Professional Jeweler Archive: Replacing Gaskets

August 2000

Timepieces/Education & Repair

Replacing Gaskets

This procedure adds value to your store’s watch service

– by David A. Christianson, President of the American Watchmakers-Clockmakers Institute
Certified Master Watchmaker

Deformed, cracked, stretched, brittle or broken gaskets must be replaced. This procedure is normally done by a professionally trained watchmaker. But if your store has access to gasket assortments, you can perform the procedure at the service counter.

Choosing the Correct Gasket

Brand-name cases, those with actual case numbers engraved inside or outside the case back (in addition to a serial number) require gaskets designed specifically for those cases. They’re available in assortments from each manufacturer or by special order. Select the branded case-back gaskets using the manufacturer’s conversion chart or the brand and case number. Ask for help from your watchmaker if you can’t read the gasket system chart.

Generic cases use generic gaskets. These gaskets are available from your supplier in assortments. Measure the diameters of the gasket and inside lip of the case back in millimeters. Use these measurements to find the correct gasket. You’ll know you have the correct one when you feel the gasket drag as you replace the back. Once you feel the drag, turn the case back another half turn; the back should be seated against the case with no gap.

Most quartz cases use O-ring gaskets. Some use flat ones. Be sure you replace flat gaskets with new flat ones that measure the same thickness and width as the original. Also be sure to lubricate the replacement gasket with silicon gasket sealant before installing.

Stem/Crown Gaskets

Stem/crown gaskets are O-rings found on the stem near the bottom of the crown or on the crown extension below the actual winding knob. They are measured the same way as case-back gaskets. Generic cases use generic replacements; branded cases use replacements from the manufacturer.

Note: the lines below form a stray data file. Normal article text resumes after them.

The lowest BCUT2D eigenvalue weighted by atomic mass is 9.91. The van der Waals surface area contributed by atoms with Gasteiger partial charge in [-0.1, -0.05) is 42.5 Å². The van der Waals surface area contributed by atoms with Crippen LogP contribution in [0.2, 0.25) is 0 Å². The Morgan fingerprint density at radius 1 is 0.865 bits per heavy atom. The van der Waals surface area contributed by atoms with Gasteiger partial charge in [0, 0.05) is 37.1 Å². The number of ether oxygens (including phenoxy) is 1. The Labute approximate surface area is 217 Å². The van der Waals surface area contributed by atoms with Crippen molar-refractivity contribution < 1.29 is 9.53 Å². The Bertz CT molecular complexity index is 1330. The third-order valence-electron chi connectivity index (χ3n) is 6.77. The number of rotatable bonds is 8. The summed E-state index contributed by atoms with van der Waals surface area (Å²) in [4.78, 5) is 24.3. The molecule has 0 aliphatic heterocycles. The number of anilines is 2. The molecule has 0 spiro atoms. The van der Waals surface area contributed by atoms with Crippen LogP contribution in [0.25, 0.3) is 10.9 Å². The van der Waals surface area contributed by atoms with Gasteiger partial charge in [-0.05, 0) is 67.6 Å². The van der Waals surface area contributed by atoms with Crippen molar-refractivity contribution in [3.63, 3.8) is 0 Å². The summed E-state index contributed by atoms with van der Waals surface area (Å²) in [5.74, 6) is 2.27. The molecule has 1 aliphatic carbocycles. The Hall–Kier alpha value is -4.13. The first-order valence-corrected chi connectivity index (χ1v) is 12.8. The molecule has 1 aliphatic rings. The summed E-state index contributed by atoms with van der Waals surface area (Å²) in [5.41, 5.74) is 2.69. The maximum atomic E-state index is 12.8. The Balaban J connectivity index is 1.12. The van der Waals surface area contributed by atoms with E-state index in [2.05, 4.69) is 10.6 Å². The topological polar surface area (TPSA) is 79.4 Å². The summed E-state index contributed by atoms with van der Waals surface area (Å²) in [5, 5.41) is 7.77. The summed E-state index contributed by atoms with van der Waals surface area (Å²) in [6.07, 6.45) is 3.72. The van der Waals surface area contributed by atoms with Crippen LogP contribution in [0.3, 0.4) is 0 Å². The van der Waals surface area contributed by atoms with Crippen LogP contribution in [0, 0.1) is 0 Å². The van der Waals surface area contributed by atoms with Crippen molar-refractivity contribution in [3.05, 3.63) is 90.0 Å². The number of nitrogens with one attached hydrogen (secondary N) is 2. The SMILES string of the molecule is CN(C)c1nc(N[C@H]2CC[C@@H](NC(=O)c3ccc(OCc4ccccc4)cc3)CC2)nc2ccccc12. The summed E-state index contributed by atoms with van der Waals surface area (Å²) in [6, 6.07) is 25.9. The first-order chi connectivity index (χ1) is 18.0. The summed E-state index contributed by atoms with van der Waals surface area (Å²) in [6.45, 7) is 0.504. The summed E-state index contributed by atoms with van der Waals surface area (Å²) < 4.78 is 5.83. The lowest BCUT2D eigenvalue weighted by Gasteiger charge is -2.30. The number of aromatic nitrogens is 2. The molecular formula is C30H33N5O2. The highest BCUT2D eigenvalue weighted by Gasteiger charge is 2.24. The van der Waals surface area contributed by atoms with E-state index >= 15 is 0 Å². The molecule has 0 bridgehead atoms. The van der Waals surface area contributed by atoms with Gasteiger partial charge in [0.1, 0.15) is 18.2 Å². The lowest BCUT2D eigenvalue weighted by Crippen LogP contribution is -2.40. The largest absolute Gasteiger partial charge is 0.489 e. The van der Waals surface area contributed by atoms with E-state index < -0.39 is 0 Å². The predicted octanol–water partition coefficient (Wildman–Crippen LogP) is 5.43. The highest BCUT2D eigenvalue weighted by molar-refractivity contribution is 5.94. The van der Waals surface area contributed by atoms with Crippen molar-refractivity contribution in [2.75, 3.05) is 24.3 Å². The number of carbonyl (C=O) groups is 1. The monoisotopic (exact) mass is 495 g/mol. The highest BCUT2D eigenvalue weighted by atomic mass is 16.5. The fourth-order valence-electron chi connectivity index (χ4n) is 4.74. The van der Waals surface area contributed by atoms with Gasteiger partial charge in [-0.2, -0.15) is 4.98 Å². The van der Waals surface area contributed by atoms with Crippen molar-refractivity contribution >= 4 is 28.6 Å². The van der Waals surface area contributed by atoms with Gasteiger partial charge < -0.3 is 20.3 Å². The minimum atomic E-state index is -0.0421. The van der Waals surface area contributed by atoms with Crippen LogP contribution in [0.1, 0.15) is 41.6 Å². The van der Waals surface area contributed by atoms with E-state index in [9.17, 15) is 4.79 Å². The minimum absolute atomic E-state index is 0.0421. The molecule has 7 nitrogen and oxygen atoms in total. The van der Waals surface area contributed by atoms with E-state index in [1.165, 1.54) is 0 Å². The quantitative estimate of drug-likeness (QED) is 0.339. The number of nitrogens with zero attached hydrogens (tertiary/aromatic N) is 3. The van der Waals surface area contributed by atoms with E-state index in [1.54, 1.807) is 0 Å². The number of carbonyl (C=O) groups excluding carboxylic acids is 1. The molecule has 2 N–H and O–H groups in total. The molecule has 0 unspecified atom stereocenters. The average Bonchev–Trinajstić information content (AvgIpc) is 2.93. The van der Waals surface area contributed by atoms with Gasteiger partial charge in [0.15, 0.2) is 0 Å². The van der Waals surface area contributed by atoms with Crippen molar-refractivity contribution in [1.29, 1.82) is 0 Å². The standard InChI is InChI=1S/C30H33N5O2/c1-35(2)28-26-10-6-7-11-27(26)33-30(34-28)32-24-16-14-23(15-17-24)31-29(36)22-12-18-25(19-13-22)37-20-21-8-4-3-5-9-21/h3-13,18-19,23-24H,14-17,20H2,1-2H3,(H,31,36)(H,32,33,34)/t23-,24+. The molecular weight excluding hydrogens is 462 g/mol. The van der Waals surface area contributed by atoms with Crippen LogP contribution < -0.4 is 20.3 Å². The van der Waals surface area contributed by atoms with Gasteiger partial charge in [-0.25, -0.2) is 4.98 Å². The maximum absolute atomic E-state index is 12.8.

To remove the old gasket, pry it off with sharp tweezers or cut it off with a thin, sharp knife blade. Slide the new one on the end of the stem and gently work it up the stem and into place with your fingers. Lubricate the gasket before reinstalling the stem and crown assembly.

Hidden Crown Gaskets

To replace a hidden crown gasket, you have to replace the crown itself. This is best left to a watchmaker. You can tell whether the crown and its hidden gasket need replacement when the crown, installed in the watch case, turns easily without any drag between the crown and case tube.

David Christianson is fourth-generation owner of Christianson Jewelry, Kendallville, IN. In addition to serving as AWI president, he is a certified master watchmaker and a fellow of the British Horological Society. He discusses watch repair for the sales staff in this column each month. Send questions, suggestions and comments to Professional Jeweler, 1500 Walnut St., Suite 1200, Philadelphia, PA 19102;

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